Embodiments may also provide a machine readable storage medium embodied with computer instructions for causing a processor to execute a process for building a semantic network. The processor may access a search request definition. Data terms in a search request may be retrieved by the processor according to the search request definition. A data terms data structure may be accessed by the processor, and the processor may be determine if data terms in the search request already exist in knowledge domain data structures. Based on a determination that the data term in the search request does not exist in the domains, the processor may create terms using current domain, terminology and terminology types to create terms. The processor may, according to the program instructions, generate links from any newly created terms to pre-existing terms that are related by terminology type in other domains. A terminology definition may be verified based on the newly created term.
A system for building a semantic network may include a database, a user input-output device, and a processor. The database may store data related to an enterprise. A user input-output device may be coupled to the database. The processor may be responsive to inputs from the user input device and coupled to the database. The processor may further be configured to perform process steps to build the semantic network. The processor may access a search request definition. Data terms in a search request may be retrieved by the processor according to the search request definition. A data terms data structure may be accessed by the processor, and the processor may be determine if data terms in the search request already exist in knowledge domain data structures. Based on a determination that the data term in the search request does not exist in the domains, the processor may create terms using current domain, terminology and terminology types to create terms. The processor may generate links from any newly created terms to pre-existing terms that are related by terminology type in other domains. A terminology definition may be verified based on the newly created term.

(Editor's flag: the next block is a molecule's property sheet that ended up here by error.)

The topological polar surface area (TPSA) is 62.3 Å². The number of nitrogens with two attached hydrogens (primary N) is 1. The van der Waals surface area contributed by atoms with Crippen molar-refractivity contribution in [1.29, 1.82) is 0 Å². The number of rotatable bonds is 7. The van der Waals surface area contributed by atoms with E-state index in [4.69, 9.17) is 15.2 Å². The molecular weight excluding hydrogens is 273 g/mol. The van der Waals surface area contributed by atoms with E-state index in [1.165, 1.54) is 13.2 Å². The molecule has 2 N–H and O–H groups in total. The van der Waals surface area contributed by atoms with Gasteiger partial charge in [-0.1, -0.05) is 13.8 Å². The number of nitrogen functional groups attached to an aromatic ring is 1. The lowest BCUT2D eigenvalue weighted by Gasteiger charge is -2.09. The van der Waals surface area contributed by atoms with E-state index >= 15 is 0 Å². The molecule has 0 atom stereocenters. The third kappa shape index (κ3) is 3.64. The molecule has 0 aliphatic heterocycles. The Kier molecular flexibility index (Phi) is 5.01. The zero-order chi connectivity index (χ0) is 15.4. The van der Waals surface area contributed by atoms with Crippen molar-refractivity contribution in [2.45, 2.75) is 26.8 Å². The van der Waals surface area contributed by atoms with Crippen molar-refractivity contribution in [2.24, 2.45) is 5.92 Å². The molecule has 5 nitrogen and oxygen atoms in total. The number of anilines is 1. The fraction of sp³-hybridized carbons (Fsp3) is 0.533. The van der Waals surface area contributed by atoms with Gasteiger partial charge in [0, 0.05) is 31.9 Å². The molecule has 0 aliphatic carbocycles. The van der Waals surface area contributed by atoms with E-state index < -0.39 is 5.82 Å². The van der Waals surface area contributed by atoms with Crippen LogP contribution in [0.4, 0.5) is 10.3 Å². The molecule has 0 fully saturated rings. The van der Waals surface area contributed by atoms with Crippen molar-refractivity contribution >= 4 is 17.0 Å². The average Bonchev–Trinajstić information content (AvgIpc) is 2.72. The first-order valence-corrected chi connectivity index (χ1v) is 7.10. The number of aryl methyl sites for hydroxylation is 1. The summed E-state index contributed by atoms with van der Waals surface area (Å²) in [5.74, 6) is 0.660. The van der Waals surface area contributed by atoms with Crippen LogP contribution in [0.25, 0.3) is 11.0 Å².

An initial configuration may be provided by a computer application provider, or which may be generated by a user. Commonly, the initial configuration includes primarily a business object (BO) definition (BO elements) and global data type definitions (GDTs) in a data structure or hierarchical configuration of domains and terms types. Additionally, the computer application provider may provide the configuration of the search sources, its elements and default/initial mapping which is used by the semantic terminology importer to create custom-specific terminology. The software provider, e.g. SAP or other software provider, understands the business objects and its business logic, therefore may define the configuration to simplify import process at or by the customer system. This configuration may be used by the customer system without modifications, for example, the customer may use the “standard” configuration of the business object. If the customer has done some customizing modifications, for example, has slightly different definition/understanding of the particular BO elements that are then mapped to knowledge domains and/or term types), the customer may modify them before the customer starts the import actions. This data structure or hierarchical configuration of domains and term types may be used as a basis to build a custom-specific semantic network. The business objects may be used to build knowledge domains (or domains for short) in a business semantic network. The business object (BO) definition, can be used as a source of metadata (e.g. BO elements and the assigned global data types (GDT)) and as a source for terminology types (so-called term types) for construction of the knowledge domain. The terms may be collected and defined (e.g., as in a word list) to provide a common repository of terms used by various users. The term types may define the usage of the assigned terms that allows for classification of the terms. The term type is the term metadata. This means, the term type and metadata contains attributes that characterize the term, e.g. string, language, as a simple term or as a compound term, etc.
Embodiments provide a system including a semantic terminology importer, executing on a processor, for automatically generating a knowledge domain data structure based on business object data and structure of a business application.